I tried out my new phone’s camera today, and although my photographic skills leave a lot to be desired (Lord Snowdon has nothing to worry about) I can at least capture the image I am aiming at. Even if I am sharing the shot with my subject via my reflection.

Scary gorilla and some shadowy chap taking his picture.
Scary gorilla and some shadowy chap taking his picture.

The Chief, British Rail, and My End

the chief

I had mentioned doing an episode of The Chief in a previous post Name Dropping Pt 6 Stanley Kubrick, that was the last of my “extra” jobs for my duo of agents in Norwich. It was actually a great morning out.

It paid over £125 for just a half days work and I was “upgraded” from background artiste to getting a bit of business to do in front of the camera. The episode was going to be the opener for season 3 and the plot centred round a bomber. I played an Inspector from the CID who showed a picture of the suspect to an informer and then passed him a few pounds for his trouble.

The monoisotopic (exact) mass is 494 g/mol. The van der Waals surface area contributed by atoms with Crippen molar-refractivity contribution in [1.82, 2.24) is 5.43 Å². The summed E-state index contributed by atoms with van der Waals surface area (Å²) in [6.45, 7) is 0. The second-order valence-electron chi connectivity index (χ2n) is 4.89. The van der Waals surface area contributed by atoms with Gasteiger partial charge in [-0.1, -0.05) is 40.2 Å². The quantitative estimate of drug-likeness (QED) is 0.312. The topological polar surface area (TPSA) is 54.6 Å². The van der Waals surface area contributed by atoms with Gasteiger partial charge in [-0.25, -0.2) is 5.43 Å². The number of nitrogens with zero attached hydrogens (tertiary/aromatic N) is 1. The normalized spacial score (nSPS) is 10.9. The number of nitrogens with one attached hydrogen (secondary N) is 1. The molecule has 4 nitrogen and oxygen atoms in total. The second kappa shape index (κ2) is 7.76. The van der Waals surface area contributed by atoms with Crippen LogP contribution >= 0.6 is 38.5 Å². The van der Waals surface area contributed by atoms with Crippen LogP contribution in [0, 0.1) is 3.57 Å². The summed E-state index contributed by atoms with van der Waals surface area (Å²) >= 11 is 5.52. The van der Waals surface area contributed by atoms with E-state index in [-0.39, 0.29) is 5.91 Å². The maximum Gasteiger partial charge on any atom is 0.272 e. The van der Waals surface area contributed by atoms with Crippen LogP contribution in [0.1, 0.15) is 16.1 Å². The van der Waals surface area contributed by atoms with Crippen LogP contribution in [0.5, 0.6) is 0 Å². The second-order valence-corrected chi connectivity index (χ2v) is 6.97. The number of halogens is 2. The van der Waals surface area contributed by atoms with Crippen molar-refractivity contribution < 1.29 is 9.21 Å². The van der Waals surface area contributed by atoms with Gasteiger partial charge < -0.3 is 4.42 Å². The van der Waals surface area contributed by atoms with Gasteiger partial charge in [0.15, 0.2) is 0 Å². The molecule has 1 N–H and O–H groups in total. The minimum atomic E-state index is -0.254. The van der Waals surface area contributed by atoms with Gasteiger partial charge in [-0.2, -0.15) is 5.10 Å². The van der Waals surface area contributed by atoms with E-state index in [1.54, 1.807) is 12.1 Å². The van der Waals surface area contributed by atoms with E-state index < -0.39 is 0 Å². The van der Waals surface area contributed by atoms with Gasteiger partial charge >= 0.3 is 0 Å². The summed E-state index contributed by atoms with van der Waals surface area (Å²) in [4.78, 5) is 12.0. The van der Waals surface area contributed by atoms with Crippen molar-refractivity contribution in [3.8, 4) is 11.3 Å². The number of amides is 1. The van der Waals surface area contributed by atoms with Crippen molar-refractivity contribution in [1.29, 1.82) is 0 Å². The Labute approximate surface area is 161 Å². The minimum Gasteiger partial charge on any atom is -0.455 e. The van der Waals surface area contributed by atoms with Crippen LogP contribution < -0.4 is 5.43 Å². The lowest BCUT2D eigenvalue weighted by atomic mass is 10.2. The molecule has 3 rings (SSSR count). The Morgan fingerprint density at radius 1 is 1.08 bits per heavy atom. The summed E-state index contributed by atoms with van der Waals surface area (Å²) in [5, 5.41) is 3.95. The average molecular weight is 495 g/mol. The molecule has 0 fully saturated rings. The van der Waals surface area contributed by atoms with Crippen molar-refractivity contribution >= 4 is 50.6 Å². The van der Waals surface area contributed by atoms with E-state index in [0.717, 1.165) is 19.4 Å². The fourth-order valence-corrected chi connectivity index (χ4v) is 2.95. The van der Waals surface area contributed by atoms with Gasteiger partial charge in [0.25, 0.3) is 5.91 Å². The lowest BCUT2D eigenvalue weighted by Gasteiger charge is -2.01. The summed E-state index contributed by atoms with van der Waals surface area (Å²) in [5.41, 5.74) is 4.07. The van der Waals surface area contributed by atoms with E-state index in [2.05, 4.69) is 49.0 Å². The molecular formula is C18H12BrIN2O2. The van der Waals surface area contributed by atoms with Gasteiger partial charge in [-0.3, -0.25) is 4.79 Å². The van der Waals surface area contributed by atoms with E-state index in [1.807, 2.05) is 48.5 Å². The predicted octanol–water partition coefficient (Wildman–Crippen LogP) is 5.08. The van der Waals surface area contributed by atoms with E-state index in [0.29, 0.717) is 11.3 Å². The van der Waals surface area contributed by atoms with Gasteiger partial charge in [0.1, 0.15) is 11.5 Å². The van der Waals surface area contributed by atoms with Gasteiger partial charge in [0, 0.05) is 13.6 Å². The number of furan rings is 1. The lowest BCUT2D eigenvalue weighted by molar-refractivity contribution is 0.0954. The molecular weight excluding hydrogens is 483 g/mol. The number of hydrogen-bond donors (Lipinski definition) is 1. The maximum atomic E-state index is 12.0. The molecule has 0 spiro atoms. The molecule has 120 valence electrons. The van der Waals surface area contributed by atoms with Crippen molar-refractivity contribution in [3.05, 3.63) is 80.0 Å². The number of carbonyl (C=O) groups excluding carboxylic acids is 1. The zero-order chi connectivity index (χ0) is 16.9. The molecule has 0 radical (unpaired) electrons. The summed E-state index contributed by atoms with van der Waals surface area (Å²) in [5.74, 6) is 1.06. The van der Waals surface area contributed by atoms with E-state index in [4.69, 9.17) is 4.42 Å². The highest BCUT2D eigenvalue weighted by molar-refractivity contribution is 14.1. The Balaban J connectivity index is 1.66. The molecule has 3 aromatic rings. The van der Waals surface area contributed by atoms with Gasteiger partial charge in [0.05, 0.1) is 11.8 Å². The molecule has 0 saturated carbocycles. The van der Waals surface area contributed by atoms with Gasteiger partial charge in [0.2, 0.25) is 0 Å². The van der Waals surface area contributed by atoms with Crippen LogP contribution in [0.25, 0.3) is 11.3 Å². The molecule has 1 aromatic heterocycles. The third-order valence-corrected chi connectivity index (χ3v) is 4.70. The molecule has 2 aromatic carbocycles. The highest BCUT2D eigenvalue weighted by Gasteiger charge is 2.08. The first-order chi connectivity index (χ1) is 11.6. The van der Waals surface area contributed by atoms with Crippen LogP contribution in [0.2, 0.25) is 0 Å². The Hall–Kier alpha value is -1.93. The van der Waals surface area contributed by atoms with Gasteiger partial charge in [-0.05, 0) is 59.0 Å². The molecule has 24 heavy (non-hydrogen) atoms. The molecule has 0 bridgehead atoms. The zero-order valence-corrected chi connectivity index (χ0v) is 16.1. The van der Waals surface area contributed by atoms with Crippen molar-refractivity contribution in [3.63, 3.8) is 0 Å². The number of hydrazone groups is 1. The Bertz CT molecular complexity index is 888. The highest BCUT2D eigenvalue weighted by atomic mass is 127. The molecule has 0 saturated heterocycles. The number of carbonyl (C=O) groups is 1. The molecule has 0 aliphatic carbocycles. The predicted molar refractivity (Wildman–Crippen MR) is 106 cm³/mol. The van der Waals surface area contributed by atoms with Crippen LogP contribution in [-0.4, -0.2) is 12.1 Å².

The Chief was actor Martin Shaw‘s next long running TV series. Shaw, who had made a name for himself in the long running 1970’s television show The Professionals, played the second fiddle in the show until season 3 where he was promoted to the Chief position of the title.

Typically, I did not get a chance to meet him or any of the other “names” in the show. I did get to work with a Shakespearean actor who was appearing in Norwich at the time. He was a lovely chap and we rehearsed our “bit of business” over and over until we could do it without dropping either the photograph that he was meant to look at or the money which I was meant to give him. The director was very pleased that we’d rehearsed on our own and the shot was done in two takes, the second in case the angle was wrong.